The Single Assessment Tool (SAT) is a comprehensive IT based health and social care needs assessment tool for frail older people, including people with dementia who are looking for access to the nursing home support scheme and home support in the form of home care packages or home help.
Its primary purpose is to match older people living with dementia with the services they need in a systematic, uniform way across all health service areas.
SAT is adapted from a world recognised system of medical assessment called InterRAI which can be used to assess the care needs of any group or any disease. In Ireland, it is being adapted initially to assess the care needs of older people and people with dementia.
It allows for the collection of the multi-disciplinary information that is needed to make a comprehensive and evidence based assessment of the needs for older people and people with dementia – both their health and social care needs.
SAT will provide guidance on evidence based care planning and will allow for better and more information sharing, thus reducing the potential for duplication of services. The HSE is also developing an assessment to measure the healthcare needs of carers, which will ultimately be incorporated into the InterRAI assessment suite.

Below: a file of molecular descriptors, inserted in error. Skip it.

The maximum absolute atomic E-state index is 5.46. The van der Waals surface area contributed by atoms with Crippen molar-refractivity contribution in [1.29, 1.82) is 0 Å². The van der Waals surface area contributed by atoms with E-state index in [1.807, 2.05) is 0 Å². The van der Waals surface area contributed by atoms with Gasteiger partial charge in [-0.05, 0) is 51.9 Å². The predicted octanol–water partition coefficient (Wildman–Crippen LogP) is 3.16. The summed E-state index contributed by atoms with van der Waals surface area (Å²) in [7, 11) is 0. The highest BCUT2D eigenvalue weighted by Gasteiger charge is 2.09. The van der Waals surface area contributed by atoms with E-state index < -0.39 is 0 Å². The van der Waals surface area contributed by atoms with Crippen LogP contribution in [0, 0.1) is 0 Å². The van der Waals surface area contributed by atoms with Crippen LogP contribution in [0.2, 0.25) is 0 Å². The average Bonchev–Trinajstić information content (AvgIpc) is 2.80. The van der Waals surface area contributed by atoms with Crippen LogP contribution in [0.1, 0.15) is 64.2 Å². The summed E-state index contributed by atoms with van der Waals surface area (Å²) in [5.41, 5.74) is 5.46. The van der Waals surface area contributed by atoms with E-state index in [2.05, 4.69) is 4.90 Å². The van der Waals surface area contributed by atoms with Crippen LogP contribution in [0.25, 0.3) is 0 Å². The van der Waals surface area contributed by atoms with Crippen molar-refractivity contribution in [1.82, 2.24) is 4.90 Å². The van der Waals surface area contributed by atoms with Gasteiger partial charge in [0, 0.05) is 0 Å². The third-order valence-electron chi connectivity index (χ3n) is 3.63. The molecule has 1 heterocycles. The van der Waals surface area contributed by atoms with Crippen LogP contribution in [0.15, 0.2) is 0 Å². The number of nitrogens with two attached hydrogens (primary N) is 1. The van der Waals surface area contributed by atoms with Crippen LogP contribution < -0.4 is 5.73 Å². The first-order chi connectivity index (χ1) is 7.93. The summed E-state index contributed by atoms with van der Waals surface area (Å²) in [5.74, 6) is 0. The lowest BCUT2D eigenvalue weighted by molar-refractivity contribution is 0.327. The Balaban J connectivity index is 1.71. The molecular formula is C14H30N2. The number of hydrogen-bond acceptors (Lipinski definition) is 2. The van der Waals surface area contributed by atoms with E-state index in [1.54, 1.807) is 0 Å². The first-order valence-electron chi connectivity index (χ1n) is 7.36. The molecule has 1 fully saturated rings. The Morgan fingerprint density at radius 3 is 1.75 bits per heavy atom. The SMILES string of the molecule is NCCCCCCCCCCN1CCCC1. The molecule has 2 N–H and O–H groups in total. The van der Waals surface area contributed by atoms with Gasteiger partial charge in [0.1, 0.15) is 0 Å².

On the Ground
The SAT was piloted in four acute hospital sites in Dublin, Galway and Cork and after positive findings is being rolled out to all health care areas. It will also support national policy on enabling people to remain at home for as long as possible. It has the potential to reduce admissions of people with dementia to hospital and postpone their entry into long-term care.
Training will be provided to approximately 2,000 health care staff through a clinical education and development programme.
The Impact on People
Joining the dots in holistic assessment
SAT joins the dots, so in practical terms it means that information can be gathered on areas like a person’s physical health issues, falls and frailty, home environment, cognitive health, mood and and difficult behaviour, in one uniform and effective assessment.
This cuts down on the need for multiple assessments which can be wearing for older people. It means that those looking at the assessment – from clinicians to care providers – can see the full picture and so can make decisions about the person in a holistic way. Critically, it cuts down on duplication of services for people, which means that there can be more efficient clinical and economic decision making.